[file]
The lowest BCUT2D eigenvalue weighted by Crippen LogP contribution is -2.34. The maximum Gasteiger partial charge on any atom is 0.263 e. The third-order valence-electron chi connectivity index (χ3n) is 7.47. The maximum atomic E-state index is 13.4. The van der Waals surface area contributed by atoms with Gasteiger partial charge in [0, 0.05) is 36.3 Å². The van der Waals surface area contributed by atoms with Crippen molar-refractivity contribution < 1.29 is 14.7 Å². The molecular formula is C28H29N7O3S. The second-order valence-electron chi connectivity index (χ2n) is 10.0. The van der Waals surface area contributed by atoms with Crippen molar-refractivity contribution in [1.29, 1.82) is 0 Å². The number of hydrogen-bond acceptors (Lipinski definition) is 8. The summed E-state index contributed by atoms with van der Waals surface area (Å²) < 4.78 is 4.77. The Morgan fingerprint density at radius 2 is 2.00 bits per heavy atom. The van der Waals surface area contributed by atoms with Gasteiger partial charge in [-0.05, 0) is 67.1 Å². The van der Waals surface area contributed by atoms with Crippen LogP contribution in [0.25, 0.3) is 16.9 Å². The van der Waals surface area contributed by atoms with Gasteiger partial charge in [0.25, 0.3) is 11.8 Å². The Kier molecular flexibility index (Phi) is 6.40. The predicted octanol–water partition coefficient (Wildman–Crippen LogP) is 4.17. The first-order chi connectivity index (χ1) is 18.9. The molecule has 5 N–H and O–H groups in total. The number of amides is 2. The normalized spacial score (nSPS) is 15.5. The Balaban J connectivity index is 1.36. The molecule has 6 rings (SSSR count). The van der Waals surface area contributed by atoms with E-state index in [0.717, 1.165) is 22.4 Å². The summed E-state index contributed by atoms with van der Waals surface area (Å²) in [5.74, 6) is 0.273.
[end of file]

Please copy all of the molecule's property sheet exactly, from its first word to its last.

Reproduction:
The lowest BCUT2D eigenvalue weighted by Crippen LogP contribution is -2.34. The maximum Gasteiger partial charge on any atom is 0.263 e. The third-order valence-electron chi connectivity index (χ3n) is 7.47. The maximum atomic E-state index is 13.4. The van der Waals surface area contributed by atoms with Gasteiger partial charge in [0, 0.05) is 36.3 Å². The van der Waals surface area contributed by atoms with Crippen molar-refractivity contribution < 1.29 is 14.7 Å². The molecular formula is C28H29N7O3S. The second-order valence-electron chi connectivity index (χ2n) is 10.0. The van der Waals surface area contributed by atoms with Crippen molar-refractivity contribution in [1.29, 1.82) is 0 Å². The number of hydrogen-bond acceptors (Lipinski definition) is 8. The summed E-state index contributed by atoms with van der Waals surface area (Å²) < 4.78 is 4.77. The Morgan fingerprint density at radius 2 is 2.00 bits per heavy atom. The van der Waals surface area contributed by atoms with Gasteiger partial charge in [-0.05, 0) is 67.1 Å². The van der Waals surface area contributed by atoms with Crippen LogP contribution in [0.25, 0.3) is 16.9 Å². The van der Waals surface area contributed by atoms with Gasteiger partial charge in [0.25, 0.3) is 11.8 Å². The Kier molecular flexibility index (Phi) is 6.40. The predicted octanol–water partition coefficient (Wildman–Crippen LogP) is 4.17. The first-order chi connectivity index (χ1) is 18.9. The molecule has 5 N–H and O–H groups in total. The number of amides is 2. The normalized spacial score (nSPS) is 15.5. The Balaban J connectivity index is 1.36. The molecule has 6 rings (SSSR count). The van der Waals surface area contributed by atoms with E-state index in [0.717, 1.165) is 22.4 Å². The summed E-state index contributed by atoms with van der Waals surface area (Å²) in [5.74, 6) is 0.273.